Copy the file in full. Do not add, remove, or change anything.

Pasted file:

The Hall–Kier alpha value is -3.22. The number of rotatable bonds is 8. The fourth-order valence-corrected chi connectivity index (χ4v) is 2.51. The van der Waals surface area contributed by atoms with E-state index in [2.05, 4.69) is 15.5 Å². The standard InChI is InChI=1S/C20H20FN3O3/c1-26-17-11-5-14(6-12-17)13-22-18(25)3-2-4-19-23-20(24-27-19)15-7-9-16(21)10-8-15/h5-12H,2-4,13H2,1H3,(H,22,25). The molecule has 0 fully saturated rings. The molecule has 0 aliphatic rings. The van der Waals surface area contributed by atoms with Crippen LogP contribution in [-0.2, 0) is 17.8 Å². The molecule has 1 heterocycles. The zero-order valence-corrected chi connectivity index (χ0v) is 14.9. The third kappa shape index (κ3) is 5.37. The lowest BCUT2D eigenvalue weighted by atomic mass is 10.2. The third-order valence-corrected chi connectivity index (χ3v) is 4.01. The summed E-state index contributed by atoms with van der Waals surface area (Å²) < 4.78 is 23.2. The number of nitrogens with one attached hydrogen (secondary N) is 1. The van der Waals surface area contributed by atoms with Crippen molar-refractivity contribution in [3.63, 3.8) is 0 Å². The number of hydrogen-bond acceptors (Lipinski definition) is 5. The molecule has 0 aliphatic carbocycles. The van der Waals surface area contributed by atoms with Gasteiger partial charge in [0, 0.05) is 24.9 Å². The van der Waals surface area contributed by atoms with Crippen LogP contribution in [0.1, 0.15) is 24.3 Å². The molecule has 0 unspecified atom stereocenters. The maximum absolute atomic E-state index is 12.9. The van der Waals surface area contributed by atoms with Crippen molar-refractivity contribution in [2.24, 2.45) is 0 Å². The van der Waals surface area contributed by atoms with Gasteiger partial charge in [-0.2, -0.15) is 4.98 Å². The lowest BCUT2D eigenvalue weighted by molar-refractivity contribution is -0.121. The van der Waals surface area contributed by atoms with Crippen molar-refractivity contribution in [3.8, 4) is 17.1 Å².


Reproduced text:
The Hall–Kier alpha value is -3.22. The number of rotatable bonds is 8. The fourth-order valence-corrected chi connectivity index (χ4v) is 2.51. The van der Waals surface area contributed by atoms with E-state index in [2.05, 4.69) is 15.5 Å². The standard InChI is InChI=1S/C20H20FN3O3/c1-26-17-11-5-14(6-12-17)13-22-18(25)3-2-4-19-23-20(24-27-19)15-7-9-16(21)10-8-15/h5-12H,2-4,13H2,1H3,(H,22,25). The molecule has 0 fully saturated rings. The molecule has 0 aliphatic rings. The van der Waals surface area contributed by atoms with Crippen LogP contribution in [-0.2, 0) is 17.8 Å². The molecule has 1 heterocycles. The zero-order valence-corrected chi connectivity index (χ0v) is 14.9. The third kappa shape index (κ3) is 5.37. The lowest BCUT2D eigenvalue weighted by atomic mass is 10.2. The third-order valence-corrected chi connectivity index (χ3v) is 4.01. The summed E-state index contributed by atoms with van der Waals surface area (Å²) < 4.78 is 23.2. The number of nitrogens with one attached hydrogen (secondary N) is 1. The van der Waals surface area contributed by atoms with Crippen molar-refractivity contribution in [3.63, 3.8) is 0 Å². The number of hydrogen-bond acceptors (Lipinski definition) is 5. The molecule has 0 aliphatic carbocycles. The van der Waals surface area contributed by atoms with Gasteiger partial charge in [0, 0.05) is 24.9 Å². The van der Waals surface area contributed by atoms with Crippen LogP contribution in [0.1, 0.15) is 24.3 Å². The molecule has 0 unspecified atom stereocenters. The maximum absolute atomic E-state index is 12.9. The van der Waals surface area contributed by atoms with Crippen molar-refractivity contribution in [2.24, 2.45) is 0 Å². The van der Waals surface area contributed by atoms with Gasteiger partial charge in [-0.2, -0.15) is 4.98 Å². The lowest BCUT2D eigenvalue weighted by molar-refractivity contribution is -0.121. The van der Waals surface area contributed by atoms with Crippen molar-refractivity contribution in [3.8, 4) is 17.1 Å².